Its members came together to to create a services-oriented architecture platform that supports a new marketplace for interoperable healthcare applications, according to Healthcare Informatics. Stan Huff, MD, CMIO of Intermountain, has said that he’d like to see more shareable clinical decision support modules developed.

Now, in furtherance of these goals, HSPC members are throwing their support behind an initiative known as SOLOR, which calls for integrating SNOMED CT and Laboratory LOINC, as well as selected components of RxNorm. According to the group, SOLOR will provide a terminology foundation for CIMI (Clinical Information Modeling Initiative) efforts, as well as FHIR profile development.

“We hope SOLOR can serve as a foundation to deliver sharable clinical decision-support capability both within the VA and ultimately throughout the nation’s healthcare system,” said Veterans Health Administration deputy CMIO for strategy and functional design Jonathan Nebeker, M.S., M.D., in a prepared statement.

Ultimately, HSPC hopes to create an “app store” model for plug-and-play healthcare applications. As HSPC envisions it, the app store will support common services and models that vendors can use to shorten software development lifecycles.

Not only that, the evolving standards-oriented architecture will allow multiple providers and other organizations to each deliver different parts of a solution set. This solution set will be designed to address care coordination, gaps in workflow between systems and workflows that cut across acute care, ambulatory care and patient-centered medical home models.

Industry players have already created a small selection of apps built on the SMART technology platform, roughly three dozen to date. The apps, some of which are experimental, include a tool estimating a patient’s cardiac risk, a SMART patient portal, a tool for accessing the Cerner HIE on SMART and an app called RxCheck offering real-time formulary outcomes, adherence data, clinical protocols and predictive analytics for individual patients.

Now, leaders of the HSPC – notably Intermountain’s Huff – would like to scale up the process of interoperable app development substantially. According to Healthcare Informatics, Huff told an audience that while his organization already has 150 such apps, he’d like to see many more. “With the budget we have and other constraints, we’ll never get from 150 to 5,000,” Huff said. “We realized that we needed to change the paradigm.”

Hospital Software Selection Done Right – Part 1: Introduction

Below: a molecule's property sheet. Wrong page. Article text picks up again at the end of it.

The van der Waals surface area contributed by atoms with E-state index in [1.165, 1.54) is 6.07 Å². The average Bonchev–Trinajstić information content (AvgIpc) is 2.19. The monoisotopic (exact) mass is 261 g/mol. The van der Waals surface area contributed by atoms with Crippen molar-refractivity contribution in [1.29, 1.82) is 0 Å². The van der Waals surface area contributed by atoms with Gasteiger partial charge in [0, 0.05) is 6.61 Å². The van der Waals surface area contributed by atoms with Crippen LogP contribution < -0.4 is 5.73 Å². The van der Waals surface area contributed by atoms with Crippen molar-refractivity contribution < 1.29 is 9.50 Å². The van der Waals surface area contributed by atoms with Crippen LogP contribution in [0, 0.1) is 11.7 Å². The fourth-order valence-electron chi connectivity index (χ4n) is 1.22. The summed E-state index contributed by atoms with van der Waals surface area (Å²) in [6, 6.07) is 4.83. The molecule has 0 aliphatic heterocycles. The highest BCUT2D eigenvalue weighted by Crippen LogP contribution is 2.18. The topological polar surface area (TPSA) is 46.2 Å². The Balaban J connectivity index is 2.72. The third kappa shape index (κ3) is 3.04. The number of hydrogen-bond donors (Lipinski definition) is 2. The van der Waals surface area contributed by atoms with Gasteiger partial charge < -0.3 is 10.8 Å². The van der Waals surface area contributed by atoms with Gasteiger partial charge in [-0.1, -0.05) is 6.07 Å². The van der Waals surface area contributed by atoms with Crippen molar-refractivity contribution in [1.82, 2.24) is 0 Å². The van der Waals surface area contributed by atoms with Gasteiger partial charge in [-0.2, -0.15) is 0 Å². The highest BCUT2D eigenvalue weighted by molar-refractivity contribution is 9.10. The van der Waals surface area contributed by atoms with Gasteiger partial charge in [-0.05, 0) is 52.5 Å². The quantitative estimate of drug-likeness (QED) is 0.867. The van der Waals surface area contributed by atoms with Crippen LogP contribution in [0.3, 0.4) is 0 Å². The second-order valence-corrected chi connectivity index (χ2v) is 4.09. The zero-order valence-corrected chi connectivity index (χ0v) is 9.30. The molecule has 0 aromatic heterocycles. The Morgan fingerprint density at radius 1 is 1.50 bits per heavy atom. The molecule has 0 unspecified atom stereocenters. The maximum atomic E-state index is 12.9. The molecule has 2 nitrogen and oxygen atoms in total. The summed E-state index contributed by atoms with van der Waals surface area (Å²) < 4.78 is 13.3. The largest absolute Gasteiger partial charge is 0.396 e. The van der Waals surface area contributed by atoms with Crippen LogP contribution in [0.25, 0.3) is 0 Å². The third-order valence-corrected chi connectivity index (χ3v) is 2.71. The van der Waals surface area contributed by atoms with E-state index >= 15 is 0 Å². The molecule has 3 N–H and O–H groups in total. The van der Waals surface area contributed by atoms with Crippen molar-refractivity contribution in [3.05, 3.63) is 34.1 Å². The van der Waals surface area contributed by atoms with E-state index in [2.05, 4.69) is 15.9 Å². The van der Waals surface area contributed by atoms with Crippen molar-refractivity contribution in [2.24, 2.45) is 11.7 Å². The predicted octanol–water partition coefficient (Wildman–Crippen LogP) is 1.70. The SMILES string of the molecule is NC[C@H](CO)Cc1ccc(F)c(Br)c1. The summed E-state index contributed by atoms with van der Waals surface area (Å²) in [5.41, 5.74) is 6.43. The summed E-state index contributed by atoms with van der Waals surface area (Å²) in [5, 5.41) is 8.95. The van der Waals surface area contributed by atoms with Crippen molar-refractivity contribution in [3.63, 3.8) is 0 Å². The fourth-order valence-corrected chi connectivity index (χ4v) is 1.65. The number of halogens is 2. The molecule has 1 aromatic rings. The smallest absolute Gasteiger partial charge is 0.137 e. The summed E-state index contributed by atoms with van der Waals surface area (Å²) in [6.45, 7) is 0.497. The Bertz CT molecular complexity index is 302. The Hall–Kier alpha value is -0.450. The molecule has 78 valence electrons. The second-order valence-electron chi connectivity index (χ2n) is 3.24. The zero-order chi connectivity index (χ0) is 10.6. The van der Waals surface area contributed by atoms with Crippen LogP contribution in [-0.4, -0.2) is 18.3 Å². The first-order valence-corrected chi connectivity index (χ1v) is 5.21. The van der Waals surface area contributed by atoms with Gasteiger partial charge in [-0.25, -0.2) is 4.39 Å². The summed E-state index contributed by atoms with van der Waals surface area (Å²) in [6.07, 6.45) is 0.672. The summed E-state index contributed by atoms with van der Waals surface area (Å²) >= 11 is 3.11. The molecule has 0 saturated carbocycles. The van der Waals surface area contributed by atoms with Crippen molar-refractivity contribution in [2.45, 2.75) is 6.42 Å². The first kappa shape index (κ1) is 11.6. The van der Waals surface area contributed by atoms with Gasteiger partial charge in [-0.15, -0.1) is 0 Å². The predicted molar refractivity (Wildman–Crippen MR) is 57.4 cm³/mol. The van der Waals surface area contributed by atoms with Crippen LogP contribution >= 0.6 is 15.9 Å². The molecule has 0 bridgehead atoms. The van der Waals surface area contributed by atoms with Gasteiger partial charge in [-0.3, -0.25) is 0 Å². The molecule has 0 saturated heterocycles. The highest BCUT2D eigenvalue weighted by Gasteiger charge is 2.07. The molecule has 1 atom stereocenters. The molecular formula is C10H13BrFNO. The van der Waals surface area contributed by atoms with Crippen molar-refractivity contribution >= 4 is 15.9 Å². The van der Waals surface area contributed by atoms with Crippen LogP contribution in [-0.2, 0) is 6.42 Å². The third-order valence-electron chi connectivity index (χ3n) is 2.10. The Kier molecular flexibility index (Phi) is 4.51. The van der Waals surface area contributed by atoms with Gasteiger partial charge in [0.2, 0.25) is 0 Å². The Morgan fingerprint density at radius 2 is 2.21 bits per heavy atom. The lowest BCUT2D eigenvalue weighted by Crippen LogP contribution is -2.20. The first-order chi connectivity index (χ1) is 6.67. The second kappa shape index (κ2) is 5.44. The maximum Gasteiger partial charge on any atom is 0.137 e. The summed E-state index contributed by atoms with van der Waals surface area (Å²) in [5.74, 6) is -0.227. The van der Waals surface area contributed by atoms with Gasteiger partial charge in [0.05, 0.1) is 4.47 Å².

Posted on August 1, 2016 I Written By

For the past twenty years, I been working with healthcare organizations to implement technologies and improve business processes for nearly twenty years. During that time, I have had the opportunity to lead major transformation initiatives including implementation of EHR and ERP systems as well as design and build of shared service centers. I have worked with many of the largest healthcare providers in the United States as well as many academic and children's hospitals. In this blog I will be discussing my experiences and ideas and encourage everyone to share your own as well in the comments.

Making a decision on which new EHR, ERP, or other major software solution is a process that must be taken seriously. The right decision can lead the hospital to the next level of automation, efficiency, and patient safety. The wrong decision can lead to a disaster, and therefore be a career-limiting move for those that make it. In addition, the right decision is subjective. Those that did not participate in the selection process may have their own opinions. At best, they could exhibit behaviors of frustration with the decision or passive resistance. At worst, they could actively look for opportunities to challenge the project decisions and increase risk of failure.

Over the course of several articles I will be analyzing the software selection process piece-by-piece and share the key components of a successful software selection. We will be looking at the process from a variety of goals and perspectives. This will include making sure that the result is the best possible solution, ensuring the process is run effectively, and getting engagement from the right members of the hospital staff to obtain buy-in and excitement, or at least acceptance, of the end decision.

An effective software selection starts with assembling the right team which must be a good representation of the user base while also being nimble enough to make effective decisions. In the first article of the series, I will share suggestions and lessons learned about how to structure and staff software selection teams including engaging physician and clinical staff in the process.

Additional articles will look at the RFI/RFP process and how to create an effective RFP with minimal effort, including critical aspects of content and how to complete the RFP process with minimal or no third party assistance. Often healthcare organizations spend significant amounts of money and time creating RFP documents that provide minimal value and slow down the selection process.

I will also look at the process of narrowing down vendors and actual selection logistics. That includes what to look out for in vendor demonstrations, how to maximize the time of your staff, surveying, reference checks, and driving to final decisions.